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Good Question: March/April 2021

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Does A Missed Serve Count?
At a recent Junior’s match, a player was serving his first serve. He tossed the ball, took a swing, and missed the ball. As he was about to start his next toss, he immediately said “first serve,” but his opponent disagreed and said his first serve was a fault, and therefore, the next serve attempt would be his second serve. Who was right?

Tammi Copelli, Junior Leagues Vice President
According to Rule 19.b (USTA Friend at Court Handbook of Tennis Rules and Regulations), “the service is a fault if the server misses the ball when trying to hit it.” In this case, the server’s opponent is correct; the first attempt at a serve should be considered a fault.

Standing Outside The Lines
In a recent match, my partner was standing outside the doubles alley to receive serve and the server stated that she had to be within the confines of the lines of the court. Is the receiver allowed to stand outside the lines of the court?

Linda Shepherd, Sunday Women’s League VP
Yes. Rule 8, Case 1 of the ITF Rules of Tennis states that “the receiver may take any position inside or outside the lines on the receiver’s side of the net.”

Start Time Confusion
During this past season, our opponents agreed to play on three courts during week 2. Their line 5 players did not arrive at the courts until 11:20 a.m. Should we have won that point by default?

Keri Beck, Thursday Women’s League Vice President
The Adult Captain League Handbook, page 27, item #5 states, “If captains have agreed to begin the match with more than 2 courts, the start times for the subsequent lines are unchanged. For example, you have agreed to use 3 courts and play lines 1, 2, and 3 at 9:30 a.m. Line 4 is expected to arrive by 10:30 a.m. and line 5 is expected to arrive by 11:30 a.m. The start time for line 5 is unchanged.” Therefore, this match was not in default. Both captains must agree to schedule the line 5 match prior to 11:30.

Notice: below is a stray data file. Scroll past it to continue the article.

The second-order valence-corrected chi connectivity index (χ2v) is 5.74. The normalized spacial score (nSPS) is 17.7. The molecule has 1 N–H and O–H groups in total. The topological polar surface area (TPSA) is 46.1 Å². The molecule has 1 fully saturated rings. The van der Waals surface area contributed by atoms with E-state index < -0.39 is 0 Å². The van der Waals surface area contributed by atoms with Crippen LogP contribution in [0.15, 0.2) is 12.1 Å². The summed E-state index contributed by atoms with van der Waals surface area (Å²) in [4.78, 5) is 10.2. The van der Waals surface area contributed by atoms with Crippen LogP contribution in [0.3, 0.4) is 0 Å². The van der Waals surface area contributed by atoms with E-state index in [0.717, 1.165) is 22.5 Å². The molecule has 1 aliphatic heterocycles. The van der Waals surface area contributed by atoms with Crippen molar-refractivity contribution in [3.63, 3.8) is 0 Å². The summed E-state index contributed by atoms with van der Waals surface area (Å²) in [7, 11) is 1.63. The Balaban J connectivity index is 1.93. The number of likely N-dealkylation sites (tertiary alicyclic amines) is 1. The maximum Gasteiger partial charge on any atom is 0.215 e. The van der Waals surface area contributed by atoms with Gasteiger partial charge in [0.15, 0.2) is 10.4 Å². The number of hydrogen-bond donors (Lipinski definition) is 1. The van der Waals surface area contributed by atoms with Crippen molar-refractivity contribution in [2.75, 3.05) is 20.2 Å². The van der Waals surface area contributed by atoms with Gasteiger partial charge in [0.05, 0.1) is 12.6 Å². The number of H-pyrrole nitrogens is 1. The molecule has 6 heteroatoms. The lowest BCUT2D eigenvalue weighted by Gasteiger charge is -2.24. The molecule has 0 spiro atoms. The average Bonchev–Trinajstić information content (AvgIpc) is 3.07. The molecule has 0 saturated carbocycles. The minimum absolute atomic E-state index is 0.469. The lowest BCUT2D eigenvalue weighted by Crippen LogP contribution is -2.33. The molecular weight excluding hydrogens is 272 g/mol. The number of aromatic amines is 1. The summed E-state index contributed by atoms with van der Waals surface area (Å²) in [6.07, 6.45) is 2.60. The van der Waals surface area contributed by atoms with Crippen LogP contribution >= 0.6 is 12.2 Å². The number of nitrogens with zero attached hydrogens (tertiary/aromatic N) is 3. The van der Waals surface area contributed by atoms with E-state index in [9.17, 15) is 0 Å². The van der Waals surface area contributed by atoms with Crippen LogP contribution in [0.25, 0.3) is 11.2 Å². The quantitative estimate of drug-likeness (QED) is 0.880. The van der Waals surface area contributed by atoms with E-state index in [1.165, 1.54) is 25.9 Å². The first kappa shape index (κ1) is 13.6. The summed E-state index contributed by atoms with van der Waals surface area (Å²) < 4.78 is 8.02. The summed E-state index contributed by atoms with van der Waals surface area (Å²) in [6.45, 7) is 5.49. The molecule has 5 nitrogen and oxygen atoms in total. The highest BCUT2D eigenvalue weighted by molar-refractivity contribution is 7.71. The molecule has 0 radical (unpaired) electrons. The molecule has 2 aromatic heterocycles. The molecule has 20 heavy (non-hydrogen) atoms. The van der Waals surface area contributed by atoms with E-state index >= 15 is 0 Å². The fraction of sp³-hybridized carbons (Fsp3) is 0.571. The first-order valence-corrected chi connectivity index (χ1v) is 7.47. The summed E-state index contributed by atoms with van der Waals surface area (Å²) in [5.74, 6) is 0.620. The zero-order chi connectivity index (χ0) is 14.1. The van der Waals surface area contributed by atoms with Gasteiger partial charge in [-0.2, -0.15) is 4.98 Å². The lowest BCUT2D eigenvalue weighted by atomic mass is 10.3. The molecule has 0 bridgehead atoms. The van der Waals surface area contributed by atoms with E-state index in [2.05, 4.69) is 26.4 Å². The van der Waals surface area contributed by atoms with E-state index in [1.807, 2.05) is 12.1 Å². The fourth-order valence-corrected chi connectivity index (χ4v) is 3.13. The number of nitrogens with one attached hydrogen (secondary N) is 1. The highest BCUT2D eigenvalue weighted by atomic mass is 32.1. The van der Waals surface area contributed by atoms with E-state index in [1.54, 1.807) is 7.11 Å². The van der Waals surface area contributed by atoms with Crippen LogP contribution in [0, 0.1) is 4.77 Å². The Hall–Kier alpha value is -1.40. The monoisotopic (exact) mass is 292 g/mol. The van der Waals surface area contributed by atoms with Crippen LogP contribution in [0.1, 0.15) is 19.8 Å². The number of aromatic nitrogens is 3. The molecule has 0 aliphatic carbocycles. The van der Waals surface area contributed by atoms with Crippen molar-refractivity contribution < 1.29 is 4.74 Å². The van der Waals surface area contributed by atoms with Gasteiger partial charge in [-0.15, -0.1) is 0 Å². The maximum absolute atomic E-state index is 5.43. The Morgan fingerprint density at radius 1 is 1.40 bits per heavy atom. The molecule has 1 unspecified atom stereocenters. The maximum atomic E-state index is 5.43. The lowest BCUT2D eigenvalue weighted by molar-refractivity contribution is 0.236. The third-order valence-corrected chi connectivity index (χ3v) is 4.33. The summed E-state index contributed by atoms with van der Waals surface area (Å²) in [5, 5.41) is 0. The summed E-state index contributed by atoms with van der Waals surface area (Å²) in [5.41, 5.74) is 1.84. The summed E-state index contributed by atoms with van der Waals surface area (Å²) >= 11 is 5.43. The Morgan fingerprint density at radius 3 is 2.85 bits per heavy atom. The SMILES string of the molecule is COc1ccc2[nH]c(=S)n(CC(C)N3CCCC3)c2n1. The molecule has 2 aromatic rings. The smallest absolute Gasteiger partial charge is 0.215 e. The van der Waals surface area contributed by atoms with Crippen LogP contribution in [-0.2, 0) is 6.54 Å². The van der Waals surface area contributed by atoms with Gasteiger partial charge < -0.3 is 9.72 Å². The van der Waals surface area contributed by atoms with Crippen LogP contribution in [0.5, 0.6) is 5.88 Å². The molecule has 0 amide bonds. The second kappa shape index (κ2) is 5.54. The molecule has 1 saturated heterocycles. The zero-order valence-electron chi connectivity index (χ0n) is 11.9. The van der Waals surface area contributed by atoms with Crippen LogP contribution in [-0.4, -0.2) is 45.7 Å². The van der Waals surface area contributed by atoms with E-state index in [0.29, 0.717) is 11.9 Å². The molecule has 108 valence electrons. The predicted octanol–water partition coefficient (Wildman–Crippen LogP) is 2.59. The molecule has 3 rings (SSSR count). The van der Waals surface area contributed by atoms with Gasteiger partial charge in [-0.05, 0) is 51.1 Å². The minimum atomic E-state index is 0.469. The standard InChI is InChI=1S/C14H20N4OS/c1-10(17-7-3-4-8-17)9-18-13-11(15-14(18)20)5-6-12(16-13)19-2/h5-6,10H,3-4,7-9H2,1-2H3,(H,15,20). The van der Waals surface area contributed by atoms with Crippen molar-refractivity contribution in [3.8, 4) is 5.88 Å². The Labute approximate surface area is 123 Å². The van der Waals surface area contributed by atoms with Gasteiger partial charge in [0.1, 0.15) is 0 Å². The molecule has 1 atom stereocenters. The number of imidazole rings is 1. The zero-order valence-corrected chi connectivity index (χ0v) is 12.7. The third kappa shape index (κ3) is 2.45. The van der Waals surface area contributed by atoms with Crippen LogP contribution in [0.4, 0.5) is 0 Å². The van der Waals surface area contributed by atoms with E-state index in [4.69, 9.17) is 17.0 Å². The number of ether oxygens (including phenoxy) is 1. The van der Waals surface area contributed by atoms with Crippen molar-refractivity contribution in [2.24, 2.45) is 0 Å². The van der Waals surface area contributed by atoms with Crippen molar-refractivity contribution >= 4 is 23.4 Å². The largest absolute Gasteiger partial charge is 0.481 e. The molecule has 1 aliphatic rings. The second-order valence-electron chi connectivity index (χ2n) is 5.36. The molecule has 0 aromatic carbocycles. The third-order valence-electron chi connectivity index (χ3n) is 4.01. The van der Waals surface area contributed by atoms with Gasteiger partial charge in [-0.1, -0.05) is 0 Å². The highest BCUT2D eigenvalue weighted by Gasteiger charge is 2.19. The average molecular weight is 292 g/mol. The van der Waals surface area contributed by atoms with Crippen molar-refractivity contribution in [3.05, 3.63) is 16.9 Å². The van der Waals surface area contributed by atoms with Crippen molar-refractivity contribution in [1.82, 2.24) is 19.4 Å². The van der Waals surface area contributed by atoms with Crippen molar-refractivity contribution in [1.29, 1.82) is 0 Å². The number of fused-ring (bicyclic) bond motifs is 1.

Was That A Winning Shot?
When I was playing a match a while back, my partner was near the net. As she reached to play a ball during a point, her racquet flew out of her hand onto our opponent’s side of net. Even though she hit a winning lob over our opponents’ heads, did we win the point?

Cathy Gonzales, Senior Day Leagues Vice President
In this case, the rule is pretty clear. Rule 24.g (USTA Friend at Court Handbook of Tennis Rules and Regulations) states that a player loses the point when “the player or the racket, whether in the player’s hand or not…touches the net, net posts/singles sticks, cord or metal cable, strap or band, or the opponent’s court at any time while the ball is in play.” Even though your partner’s ball was in, you do not win the point.